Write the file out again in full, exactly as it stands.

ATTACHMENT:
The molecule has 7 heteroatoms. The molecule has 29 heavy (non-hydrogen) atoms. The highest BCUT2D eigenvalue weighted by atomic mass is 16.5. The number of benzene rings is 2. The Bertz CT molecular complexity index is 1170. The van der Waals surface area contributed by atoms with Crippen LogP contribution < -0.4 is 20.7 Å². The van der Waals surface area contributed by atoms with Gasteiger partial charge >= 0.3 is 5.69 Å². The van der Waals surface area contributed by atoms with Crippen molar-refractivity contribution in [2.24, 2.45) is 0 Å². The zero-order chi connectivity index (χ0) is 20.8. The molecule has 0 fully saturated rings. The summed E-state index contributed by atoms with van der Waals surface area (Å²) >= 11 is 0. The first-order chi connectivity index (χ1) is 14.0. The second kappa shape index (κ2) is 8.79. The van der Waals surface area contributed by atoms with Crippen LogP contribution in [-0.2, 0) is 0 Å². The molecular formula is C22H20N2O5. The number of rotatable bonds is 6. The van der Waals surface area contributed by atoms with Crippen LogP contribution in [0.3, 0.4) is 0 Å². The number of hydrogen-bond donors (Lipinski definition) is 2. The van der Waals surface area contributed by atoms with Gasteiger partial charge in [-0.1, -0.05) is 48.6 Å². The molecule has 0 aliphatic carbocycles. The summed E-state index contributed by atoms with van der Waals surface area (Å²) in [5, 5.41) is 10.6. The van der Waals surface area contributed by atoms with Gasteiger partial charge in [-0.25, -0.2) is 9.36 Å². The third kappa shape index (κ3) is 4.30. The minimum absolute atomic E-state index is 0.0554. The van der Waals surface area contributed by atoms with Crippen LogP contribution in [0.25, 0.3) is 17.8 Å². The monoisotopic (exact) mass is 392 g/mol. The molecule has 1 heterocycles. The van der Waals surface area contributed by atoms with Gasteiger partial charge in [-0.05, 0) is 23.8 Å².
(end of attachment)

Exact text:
The molecule has 7 heteroatoms. The molecule has 29 heavy (non-hydrogen) atoms. The highest BCUT2D eigenvalue weighted by atomic mass is 16.5. The number of benzene rings is 2. The Bertz CT molecular complexity index is 1170. The van der Waals surface area contributed by atoms with Crippen LogP contribution < -0.4 is 20.7 Å². The van der Waals surface area contributed by atoms with Gasteiger partial charge >= 0.3 is 5.69 Å². The van der Waals surface area contributed by atoms with Crippen molar-refractivity contribution in [2.24, 2.45) is 0 Å². The zero-order chi connectivity index (χ0) is 20.8. The molecule has 0 fully saturated rings. The summed E-state index contributed by atoms with van der Waals surface area (Å²) >= 11 is 0. The first-order chi connectivity index (χ1) is 14.0. The second kappa shape index (κ2) is 8.79. The van der Waals surface area contributed by atoms with Crippen LogP contribution in [-0.2, 0) is 0 Å². The molecular formula is C22H20N2O5. The number of rotatable bonds is 6. The van der Waals surface area contributed by atoms with Crippen LogP contribution in [0.3, 0.4) is 0 Å². The number of hydrogen-bond donors (Lipinski definition) is 2. The van der Waals surface area contributed by atoms with Gasteiger partial charge in [-0.1, -0.05) is 48.6 Å². The molecule has 0 aliphatic carbocycles. The summed E-state index contributed by atoms with van der Waals surface area (Å²) in [5, 5.41) is 10.6. The van der Waals surface area contributed by atoms with Gasteiger partial charge in [-0.25, -0.2) is 9.36 Å². The third kappa shape index (κ3) is 4.30. The minimum absolute atomic E-state index is 0.0554. The van der Waals surface area contributed by atoms with Crippen LogP contribution in [0.25, 0.3) is 17.8 Å². The monoisotopic (exact) mass is 392 g/mol. The molecule has 1 heterocycles. The van der Waals surface area contributed by atoms with Gasteiger partial charge in [-0.05, 0) is 23.8 Å².